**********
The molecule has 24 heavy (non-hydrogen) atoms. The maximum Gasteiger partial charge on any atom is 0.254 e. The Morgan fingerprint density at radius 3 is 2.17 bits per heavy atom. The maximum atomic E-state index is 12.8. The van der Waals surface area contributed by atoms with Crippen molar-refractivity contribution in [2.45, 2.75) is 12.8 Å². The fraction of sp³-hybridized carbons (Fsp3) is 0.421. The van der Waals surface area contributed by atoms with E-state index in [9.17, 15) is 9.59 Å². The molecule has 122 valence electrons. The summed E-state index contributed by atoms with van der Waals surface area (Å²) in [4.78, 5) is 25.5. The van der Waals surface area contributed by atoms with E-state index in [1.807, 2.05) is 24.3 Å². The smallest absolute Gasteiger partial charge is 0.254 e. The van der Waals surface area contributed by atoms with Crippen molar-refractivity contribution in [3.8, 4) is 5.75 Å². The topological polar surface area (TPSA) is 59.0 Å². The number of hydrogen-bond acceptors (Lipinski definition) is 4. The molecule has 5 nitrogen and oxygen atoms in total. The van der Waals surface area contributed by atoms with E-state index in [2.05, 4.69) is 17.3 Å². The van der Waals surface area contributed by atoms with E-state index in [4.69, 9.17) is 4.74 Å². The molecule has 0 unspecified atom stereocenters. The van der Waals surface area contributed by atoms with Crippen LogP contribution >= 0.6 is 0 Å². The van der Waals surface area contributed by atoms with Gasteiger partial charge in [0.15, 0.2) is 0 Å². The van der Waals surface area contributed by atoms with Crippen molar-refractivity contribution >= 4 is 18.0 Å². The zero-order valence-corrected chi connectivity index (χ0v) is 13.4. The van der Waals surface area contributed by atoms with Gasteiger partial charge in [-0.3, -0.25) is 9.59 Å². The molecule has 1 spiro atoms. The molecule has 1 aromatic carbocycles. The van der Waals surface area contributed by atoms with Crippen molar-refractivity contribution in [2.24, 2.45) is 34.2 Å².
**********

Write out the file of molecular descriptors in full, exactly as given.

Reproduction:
The molecule has 24 heavy (non-hydrogen) atoms. The maximum Gasteiger partial charge on any atom is 0.254 e. The Morgan fingerprint density at radius 3 is 2.17 bits per heavy atom. The maximum atomic E-state index is 12.8. The van der Waals surface area contributed by atoms with Crippen molar-refractivity contribution in [2.45, 2.75) is 12.8 Å². The fraction of sp³-hybridized carbons (Fsp3) is 0.421. The van der Waals surface area contributed by atoms with E-state index in [9.17, 15) is 9.59 Å². The molecule has 122 valence electrons. The summed E-state index contributed by atoms with van der Waals surface area (Å²) in [4.78, 5) is 25.5. The van der Waals surface area contributed by atoms with E-state index in [1.807, 2.05) is 24.3 Å². The smallest absolute Gasteiger partial charge is 0.254 e. The van der Waals surface area contributed by atoms with Crippen molar-refractivity contribution in [3.8, 4) is 5.75 Å². The topological polar surface area (TPSA) is 59.0 Å². The number of hydrogen-bond acceptors (Lipinski definition) is 4. The molecule has 5 nitrogen and oxygen atoms in total. The van der Waals surface area contributed by atoms with E-state index in [2.05, 4.69) is 17.3 Å². The van der Waals surface area contributed by atoms with E-state index in [4.69, 9.17) is 4.74 Å². The molecule has 0 unspecified atom stereocenters. The van der Waals surface area contributed by atoms with Crippen LogP contribution >= 0.6 is 0 Å². The van der Waals surface area contributed by atoms with Gasteiger partial charge in [0.15, 0.2) is 0 Å². The van der Waals surface area contributed by atoms with Crippen molar-refractivity contribution >= 4 is 18.0 Å². The zero-order valence-corrected chi connectivity index (χ0v) is 13.4. The van der Waals surface area contributed by atoms with Gasteiger partial charge in [-0.3, -0.25) is 9.59 Å². The molecule has 1 spiro atoms. The molecule has 1 aromatic carbocycles. The van der Waals surface area contributed by atoms with Crippen molar-refractivity contribution in [2.24, 2.45) is 34.2 Å².